Newest Review: ... & Shellfish Meat Store Cupboard Sugar & Honey Chocolate This is a good book for learning and as... more
How to make your family very happy in one easy step.
The River Cottage Family Cookbook - Hugh Fearnley-Whittingstall
Member Name: historywitch
The River Cottage Family Cookbook - Hugh Fearnley-Whittingstall
Date: 09/04/07, updated on 09/04/07 (4385 review reads)
Advantages: Delicious food, easy to cook
Disadvantages: Hard to just flick through and find a recipe
I am not the worlds best cook, I would be the first to admit it (and my daughter and husband would be the second and third!), so my culinary creations tend to be along the lines of simple and nutritious but sadly limited. As I don’t like feeding my daughter processed food I have always cooked from scratch for her and this has helped me to develop a little further. I rarely enter the scary world of cookbooks as I have found that even if I follow the instructions completely, things never turn out as they do in the glossy picture and we are usually disappointed. So I was a bit surprised when my dad bought me a cookbook for Christmas (and a bit peeved as well, I was hoping for something else) and I put it to one side and forgot about it. Fast forward to March and its Mr Historywitch’s birthday and I always try to buy a nice cake for him. This year I decided to brave the cookery books again and actually (sharp inhalation of breath) cook for him. All the books came out and I rediscovered this one!
It’s a hardback book with a white cover. The multicoloured title is fresh and appealing and the pictures of Hugh and Fizz Carr cooking with their children, encouraged me to pick it up. On the back are more glossy pictures of ingredients, brightly coloured and mouth watering.
Hugh Fearnley-Whittingstall is well known for his TV series about healthy and sustainable living- and his commitment to ‘real food’. He campaigns for local, seasonal food, unprocessed, simple and of high quality. Fizz Carr (the co-author) holds similar views about welfare and natural food and wants to encourage young people back into the kitchen and to understand more about where their food comes from.
The book is divided into ten sections, each with an introductory section with pictures of some of the recipes and then 5-10 pages of interesting and accessible information about each one and how to use it. There are also projects to do specifically with children in each section e.g. make your own butter and grow your own tomatoes:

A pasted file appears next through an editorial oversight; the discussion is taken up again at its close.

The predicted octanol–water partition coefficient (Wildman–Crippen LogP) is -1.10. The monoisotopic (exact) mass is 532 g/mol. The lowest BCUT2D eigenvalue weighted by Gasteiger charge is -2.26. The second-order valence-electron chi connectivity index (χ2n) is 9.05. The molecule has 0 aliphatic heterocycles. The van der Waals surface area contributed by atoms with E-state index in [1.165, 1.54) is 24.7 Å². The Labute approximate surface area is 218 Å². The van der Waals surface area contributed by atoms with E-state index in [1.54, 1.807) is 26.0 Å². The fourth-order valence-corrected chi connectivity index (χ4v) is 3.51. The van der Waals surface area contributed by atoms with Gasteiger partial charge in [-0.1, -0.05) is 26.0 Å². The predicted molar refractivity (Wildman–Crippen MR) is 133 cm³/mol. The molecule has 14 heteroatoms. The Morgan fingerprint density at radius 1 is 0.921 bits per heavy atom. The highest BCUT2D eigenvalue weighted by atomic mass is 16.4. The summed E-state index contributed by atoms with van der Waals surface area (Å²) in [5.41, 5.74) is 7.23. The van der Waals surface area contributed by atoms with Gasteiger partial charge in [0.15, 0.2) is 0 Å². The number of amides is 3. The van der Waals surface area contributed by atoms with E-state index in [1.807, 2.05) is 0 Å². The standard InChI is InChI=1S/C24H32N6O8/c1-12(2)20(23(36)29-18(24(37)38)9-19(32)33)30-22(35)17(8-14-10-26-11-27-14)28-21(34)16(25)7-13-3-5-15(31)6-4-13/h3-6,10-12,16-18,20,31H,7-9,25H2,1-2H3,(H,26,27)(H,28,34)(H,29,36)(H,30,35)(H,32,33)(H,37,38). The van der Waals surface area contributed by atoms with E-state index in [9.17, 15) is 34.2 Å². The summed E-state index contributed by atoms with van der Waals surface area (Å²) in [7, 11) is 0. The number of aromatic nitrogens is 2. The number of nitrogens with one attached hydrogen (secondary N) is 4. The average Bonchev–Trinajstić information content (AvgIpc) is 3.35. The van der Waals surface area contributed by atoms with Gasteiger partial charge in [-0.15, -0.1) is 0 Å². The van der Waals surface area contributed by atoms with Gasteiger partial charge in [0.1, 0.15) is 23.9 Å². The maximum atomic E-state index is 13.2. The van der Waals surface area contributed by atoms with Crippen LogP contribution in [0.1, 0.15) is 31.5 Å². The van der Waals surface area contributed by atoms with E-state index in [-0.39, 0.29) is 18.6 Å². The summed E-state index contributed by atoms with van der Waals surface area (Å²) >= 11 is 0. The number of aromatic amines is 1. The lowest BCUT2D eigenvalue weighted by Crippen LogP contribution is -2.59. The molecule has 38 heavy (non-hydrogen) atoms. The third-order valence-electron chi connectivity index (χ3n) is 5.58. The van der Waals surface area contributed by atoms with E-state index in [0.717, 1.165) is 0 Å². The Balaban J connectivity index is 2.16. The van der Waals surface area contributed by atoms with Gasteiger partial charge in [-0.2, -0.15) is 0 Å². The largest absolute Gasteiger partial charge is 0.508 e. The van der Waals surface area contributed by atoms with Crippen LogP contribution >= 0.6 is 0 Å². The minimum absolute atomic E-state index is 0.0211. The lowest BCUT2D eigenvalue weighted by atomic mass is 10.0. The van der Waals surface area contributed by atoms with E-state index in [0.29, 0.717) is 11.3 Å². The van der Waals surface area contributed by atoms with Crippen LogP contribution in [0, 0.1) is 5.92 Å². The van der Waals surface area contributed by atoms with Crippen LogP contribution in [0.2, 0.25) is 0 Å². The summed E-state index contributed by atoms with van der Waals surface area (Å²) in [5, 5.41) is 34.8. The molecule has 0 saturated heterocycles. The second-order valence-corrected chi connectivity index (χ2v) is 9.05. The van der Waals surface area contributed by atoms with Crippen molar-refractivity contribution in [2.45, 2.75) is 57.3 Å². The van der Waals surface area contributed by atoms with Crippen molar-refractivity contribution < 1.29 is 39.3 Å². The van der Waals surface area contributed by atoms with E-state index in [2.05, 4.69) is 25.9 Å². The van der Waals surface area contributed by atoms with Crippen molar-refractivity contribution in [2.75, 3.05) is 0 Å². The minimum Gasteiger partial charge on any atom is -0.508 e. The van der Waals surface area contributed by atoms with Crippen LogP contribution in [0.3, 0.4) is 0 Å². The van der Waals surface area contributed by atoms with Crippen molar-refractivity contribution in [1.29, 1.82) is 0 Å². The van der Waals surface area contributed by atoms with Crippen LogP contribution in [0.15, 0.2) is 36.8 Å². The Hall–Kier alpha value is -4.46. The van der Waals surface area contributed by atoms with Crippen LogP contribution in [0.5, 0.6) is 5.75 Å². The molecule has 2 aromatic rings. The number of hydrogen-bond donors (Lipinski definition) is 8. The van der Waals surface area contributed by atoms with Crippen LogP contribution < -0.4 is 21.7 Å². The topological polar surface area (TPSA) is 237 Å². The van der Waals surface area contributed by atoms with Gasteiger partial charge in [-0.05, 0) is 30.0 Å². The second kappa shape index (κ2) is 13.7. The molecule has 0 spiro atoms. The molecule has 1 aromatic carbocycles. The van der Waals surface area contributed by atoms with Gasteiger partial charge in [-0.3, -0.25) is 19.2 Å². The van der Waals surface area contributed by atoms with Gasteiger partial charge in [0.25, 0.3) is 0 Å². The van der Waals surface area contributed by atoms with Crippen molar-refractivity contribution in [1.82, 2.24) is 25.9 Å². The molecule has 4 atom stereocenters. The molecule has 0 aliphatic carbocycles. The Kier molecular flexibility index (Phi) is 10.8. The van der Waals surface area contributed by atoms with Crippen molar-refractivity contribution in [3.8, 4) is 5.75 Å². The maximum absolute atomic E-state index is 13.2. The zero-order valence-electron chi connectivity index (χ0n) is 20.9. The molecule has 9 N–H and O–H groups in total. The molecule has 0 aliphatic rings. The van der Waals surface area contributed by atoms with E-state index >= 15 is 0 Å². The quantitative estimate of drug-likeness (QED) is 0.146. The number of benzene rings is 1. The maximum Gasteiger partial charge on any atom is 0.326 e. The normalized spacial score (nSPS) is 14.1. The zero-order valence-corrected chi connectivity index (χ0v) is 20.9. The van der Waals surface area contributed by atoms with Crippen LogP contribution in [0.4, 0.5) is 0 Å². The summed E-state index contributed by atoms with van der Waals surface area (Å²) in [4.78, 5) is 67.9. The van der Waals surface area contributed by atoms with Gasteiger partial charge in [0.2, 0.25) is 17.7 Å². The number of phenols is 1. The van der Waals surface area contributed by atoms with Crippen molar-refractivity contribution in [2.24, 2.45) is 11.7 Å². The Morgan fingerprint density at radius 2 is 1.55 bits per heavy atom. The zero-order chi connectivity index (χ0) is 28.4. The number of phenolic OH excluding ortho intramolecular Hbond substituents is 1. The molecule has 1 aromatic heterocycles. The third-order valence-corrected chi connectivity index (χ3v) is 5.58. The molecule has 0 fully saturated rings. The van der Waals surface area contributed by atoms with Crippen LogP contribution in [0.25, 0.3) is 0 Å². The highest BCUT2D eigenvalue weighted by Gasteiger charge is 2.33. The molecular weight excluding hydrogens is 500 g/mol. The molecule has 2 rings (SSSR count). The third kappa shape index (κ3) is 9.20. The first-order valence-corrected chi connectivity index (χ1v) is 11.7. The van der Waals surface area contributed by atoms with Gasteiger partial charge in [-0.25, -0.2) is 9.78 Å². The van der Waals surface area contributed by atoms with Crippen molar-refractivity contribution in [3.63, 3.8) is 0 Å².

Sourdough bread, soda bread, pasta from scratch (including instructions for those without a pasta machine), pastry, pizza dough, flatbreads, white bread, raisin bread, scones, spaghetti carbonara and lemon tart.
Bechamel sauce, how to make your own butter, macaroni cheese, home made cream cheese, brussel sprout gratin, cheesecake, cheese straws, shortbread, home made yoghurt, home made milkshakes.
Custard, pancakes, boiled, poached and scrambled eggs, French and Spanish omelettes, meringues, Victoria sponge cake, drop scones.
Jellies, smoothies, strawberry and rhubarb fools, lemon curd, baked apples, gooseberry crumble, fruit tart, apple tart, banana bread, lemonade,
Vegetable stock, soups, mashed potatoes, sag aloo, potato wedges, roast onions, onion and cabbage with black pepper, pasta with herbs, peas with roasted peppers and chorizo, vegetable fritters, crudités and mayonnaise, guacamole, salads.
Fish and Shellfish:
Baked fish, BBQ mackerel, fried whitebait, fish fingers, fishcakes, fish pie, kedgeree, roast squid, mussels a la mariniere.
How to cook steak and make sausages, roasting a chicken, beef burgers, bolognaise, spicy lamb pie, lamb kebabs, liver and bacon, chicken curry, pheasant casserole
Flapjacks, rice pudding, fragrant rice, home made bacon, lentil and bacon soup, spicy bean stew with sausages, roast chestnuts, hummus, pear and almond pudding cake.
Sugar and Honey:
Make your own icecream and lollies, peppermint creams, honey ginger cake, fruit salad, marshmallows, strawberry parfait, custard ice cream, Turkish delight, honey fudge.
Real hot chocolate, chocolate mousse, chocolate sauce, chocolate truffles, making a box of chocolates, chocolate éclairs, chocolate chip cookies, brownies,